What Gretzky actually said via translation into French in La Presse and the back into English on Eyes on the Prize:
"Kovalev is one of the most complete players I've ever seen. He's having an exceptional season and should be considered for the Hart because of the success he's had."
As for completeness, Gretzky is only saying what Habs fans have been saying all season, and what some astute hockey observers have been saying for longer than that.
But the Hart trophy?
Now, i think Robert L. was clear in his post, and I will reiterate, Gretzky only said he would get votes, not that he would win. However, all this talk about Kovalev for MVP got me thinking about how good his chances really were:
1) How does Kovalev stack up against the league in this regard?
I think in general he stacks up quite well. But there are many elements to consider in the decision for the Hart trophy. The way I like to think of it is how would that team be if the player in question is removed from the lineup.
In that regard, we can only speculate. We know from the past that when we lose Markov we are worse, when Brisebois is gone we are better and if we lose Koivu in the playoffs, we are done for. Some would argue that we missed Kovalev for most of last season. But I don't agree with that.
Looking around the league though, there are certain players who seem to carry their teams even more than Alex Kovalev does. One could name Alexander Ovechkin and Martin Brodeur as the obvious candidates. Other candidates based on this year's play might include Iginla, Lidstrom, Niedermayr (based on the turnaround he caused, though he should be counted out for sitting so long), Nabokov, Sundin, Thomas and even Malkin (this year). You could even make arguments for Lecavalier and Kovalchuk, but their teams couldn't be too much worse than they are right now.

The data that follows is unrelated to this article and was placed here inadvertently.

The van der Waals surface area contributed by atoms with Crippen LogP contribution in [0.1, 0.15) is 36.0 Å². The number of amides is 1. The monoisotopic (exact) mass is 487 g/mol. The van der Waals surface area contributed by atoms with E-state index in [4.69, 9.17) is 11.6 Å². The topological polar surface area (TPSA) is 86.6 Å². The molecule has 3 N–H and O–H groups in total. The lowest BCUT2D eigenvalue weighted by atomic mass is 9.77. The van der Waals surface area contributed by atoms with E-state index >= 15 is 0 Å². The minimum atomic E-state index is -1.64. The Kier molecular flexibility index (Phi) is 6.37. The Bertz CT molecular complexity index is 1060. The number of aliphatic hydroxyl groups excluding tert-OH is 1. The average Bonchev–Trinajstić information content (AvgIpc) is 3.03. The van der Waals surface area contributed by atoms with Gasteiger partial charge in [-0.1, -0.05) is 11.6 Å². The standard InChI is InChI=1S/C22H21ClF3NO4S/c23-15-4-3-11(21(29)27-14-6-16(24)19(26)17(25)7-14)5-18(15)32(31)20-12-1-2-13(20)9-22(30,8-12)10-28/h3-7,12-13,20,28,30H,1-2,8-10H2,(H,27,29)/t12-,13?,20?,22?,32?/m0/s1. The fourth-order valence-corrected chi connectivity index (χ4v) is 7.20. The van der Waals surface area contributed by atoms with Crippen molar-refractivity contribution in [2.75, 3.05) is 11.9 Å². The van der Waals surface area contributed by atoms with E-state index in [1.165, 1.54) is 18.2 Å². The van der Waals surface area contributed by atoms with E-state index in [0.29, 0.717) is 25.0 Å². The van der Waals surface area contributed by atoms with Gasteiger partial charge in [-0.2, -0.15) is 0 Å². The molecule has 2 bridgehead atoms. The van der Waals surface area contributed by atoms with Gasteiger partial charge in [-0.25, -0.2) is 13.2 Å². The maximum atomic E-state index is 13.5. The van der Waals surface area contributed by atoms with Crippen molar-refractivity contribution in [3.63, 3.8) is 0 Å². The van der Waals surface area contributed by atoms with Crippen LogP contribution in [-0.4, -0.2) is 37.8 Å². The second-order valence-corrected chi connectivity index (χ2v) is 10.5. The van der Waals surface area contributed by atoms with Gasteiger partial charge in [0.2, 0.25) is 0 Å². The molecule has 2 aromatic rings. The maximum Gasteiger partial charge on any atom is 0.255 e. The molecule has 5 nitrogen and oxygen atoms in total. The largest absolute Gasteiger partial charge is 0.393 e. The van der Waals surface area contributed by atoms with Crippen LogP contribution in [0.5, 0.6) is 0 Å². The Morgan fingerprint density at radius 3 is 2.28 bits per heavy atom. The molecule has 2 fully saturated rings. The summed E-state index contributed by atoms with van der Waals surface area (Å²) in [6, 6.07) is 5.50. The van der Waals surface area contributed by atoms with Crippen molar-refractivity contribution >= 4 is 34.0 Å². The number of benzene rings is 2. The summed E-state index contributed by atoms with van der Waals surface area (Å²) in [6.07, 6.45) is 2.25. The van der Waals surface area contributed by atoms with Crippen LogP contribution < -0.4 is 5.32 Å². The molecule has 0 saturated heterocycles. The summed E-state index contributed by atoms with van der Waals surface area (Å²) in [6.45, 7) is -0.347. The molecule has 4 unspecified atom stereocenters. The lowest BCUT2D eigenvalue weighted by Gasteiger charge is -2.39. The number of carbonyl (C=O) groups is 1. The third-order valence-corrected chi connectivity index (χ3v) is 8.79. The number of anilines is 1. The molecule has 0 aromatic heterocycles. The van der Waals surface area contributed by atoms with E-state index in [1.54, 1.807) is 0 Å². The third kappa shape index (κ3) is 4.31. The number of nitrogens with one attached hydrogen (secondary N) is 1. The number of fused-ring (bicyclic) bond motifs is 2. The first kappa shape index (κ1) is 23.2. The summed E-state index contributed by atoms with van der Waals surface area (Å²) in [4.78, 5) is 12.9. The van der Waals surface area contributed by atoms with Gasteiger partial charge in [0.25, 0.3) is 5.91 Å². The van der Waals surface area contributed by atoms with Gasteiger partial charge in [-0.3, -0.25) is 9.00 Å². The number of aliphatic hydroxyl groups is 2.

Hart trophy voters also take the positioning of the team into account when they vote, hence Wayne Gretzky's reasoning for Kovalev. If the Devils, Penguins or Sens squeak past the Habs, their Hart candidates would earn just as many votes.
If the Habs do top the division say, would that make a Canadiens player a serious contender for the Hart trophy? Would Kovalev even be the number one choice from the Habs?
All this MVP talk led me naturally to thoughts about our own team's most valuable element. I should mention, that, once again, Eyes on the Prize spurred my thoughts on matters with an article on the Habs most indispensable element.
Robert's article was well thought out and as comprehensive as ever, but disappointingly (for me at least) was written as an extended question with no conclusion on the part of the author. On prompting, Robert even then seemed reluctant to commit, but opted for Bob Gainey as his choice.
A good choice to be sure. It would be hard to argue against Gainey at this point, as he assembled this team and many of the players are his draft picks and wards.